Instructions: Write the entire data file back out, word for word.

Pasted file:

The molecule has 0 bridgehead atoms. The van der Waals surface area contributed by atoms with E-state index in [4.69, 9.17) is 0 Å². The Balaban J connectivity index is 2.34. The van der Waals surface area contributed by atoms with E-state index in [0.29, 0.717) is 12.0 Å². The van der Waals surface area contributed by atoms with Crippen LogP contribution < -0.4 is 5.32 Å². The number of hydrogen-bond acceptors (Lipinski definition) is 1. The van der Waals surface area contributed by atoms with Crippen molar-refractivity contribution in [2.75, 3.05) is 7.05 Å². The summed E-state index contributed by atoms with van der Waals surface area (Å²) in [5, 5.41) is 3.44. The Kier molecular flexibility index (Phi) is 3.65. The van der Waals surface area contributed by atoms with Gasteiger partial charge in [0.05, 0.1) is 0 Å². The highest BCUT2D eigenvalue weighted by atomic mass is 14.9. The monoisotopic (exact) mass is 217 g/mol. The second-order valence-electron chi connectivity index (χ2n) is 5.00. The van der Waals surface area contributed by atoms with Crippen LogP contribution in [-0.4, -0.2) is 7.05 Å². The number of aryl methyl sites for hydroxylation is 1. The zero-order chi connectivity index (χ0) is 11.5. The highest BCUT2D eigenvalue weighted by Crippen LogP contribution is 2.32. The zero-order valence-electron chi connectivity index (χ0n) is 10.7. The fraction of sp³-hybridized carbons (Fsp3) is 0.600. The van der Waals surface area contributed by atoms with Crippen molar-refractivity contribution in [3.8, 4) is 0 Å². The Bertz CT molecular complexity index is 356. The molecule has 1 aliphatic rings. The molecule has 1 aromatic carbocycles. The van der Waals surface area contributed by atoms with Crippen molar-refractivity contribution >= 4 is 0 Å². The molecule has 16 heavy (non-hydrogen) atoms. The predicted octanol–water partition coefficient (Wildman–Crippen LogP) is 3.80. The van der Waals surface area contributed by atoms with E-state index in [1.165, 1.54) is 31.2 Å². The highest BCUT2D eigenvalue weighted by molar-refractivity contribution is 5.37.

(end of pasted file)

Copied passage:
The molecule has 0 bridgehead atoms. The van der Waals surface area contributed by atoms with E-state index in [4.69, 9.17) is 0 Å². The Balaban J connectivity index is 2.34. The van der Waals surface area contributed by atoms with E-state index in [0.29, 0.717) is 12.0 Å². The van der Waals surface area contributed by atoms with Crippen LogP contribution < -0.4 is 5.32 Å². The number of hydrogen-bond acceptors (Lipinski definition) is 1. The van der Waals surface area contributed by atoms with Crippen molar-refractivity contribution in [2.75, 3.05) is 7.05 Å². The summed E-state index contributed by atoms with van der Waals surface area (Å²) in [5, 5.41) is 3.44. The Kier molecular flexibility index (Phi) is 3.65. The van der Waals surface area contributed by atoms with Gasteiger partial charge in [0.05, 0.1) is 0 Å². The highest BCUT2D eigenvalue weighted by atomic mass is 14.9. The monoisotopic (exact) mass is 217 g/mol. The second-order valence-electron chi connectivity index (χ2n) is 5.00. The van der Waals surface area contributed by atoms with Crippen LogP contribution in [-0.4, -0.2) is 7.05 Å². The number of aryl methyl sites for hydroxylation is 1. The zero-order chi connectivity index (χ0) is 11.5. The highest BCUT2D eigenvalue weighted by Crippen LogP contribution is 2.32. The zero-order valence-electron chi connectivity index (χ0n) is 10.7. The fraction of sp³-hybridized carbons (Fsp3) is 0.600. The van der Waals surface area contributed by atoms with Crippen molar-refractivity contribution in [3.8, 4) is 0 Å². The Bertz CT molecular complexity index is 356. The molecule has 1 aliphatic rings. The molecule has 1 aromatic carbocycles. The van der Waals surface area contributed by atoms with Crippen molar-refractivity contribution >= 4 is 0 Å². The molecule has 16 heavy (non-hydrogen) atoms. The predicted octanol–water partition coefficient (Wildman–Crippen LogP) is 3.80. The van der Waals surface area contributed by atoms with E-state index in [1.165, 1.54) is 31.2 Å². The highest BCUT2D eigenvalue weighted by molar-refractivity contribution is 5.37.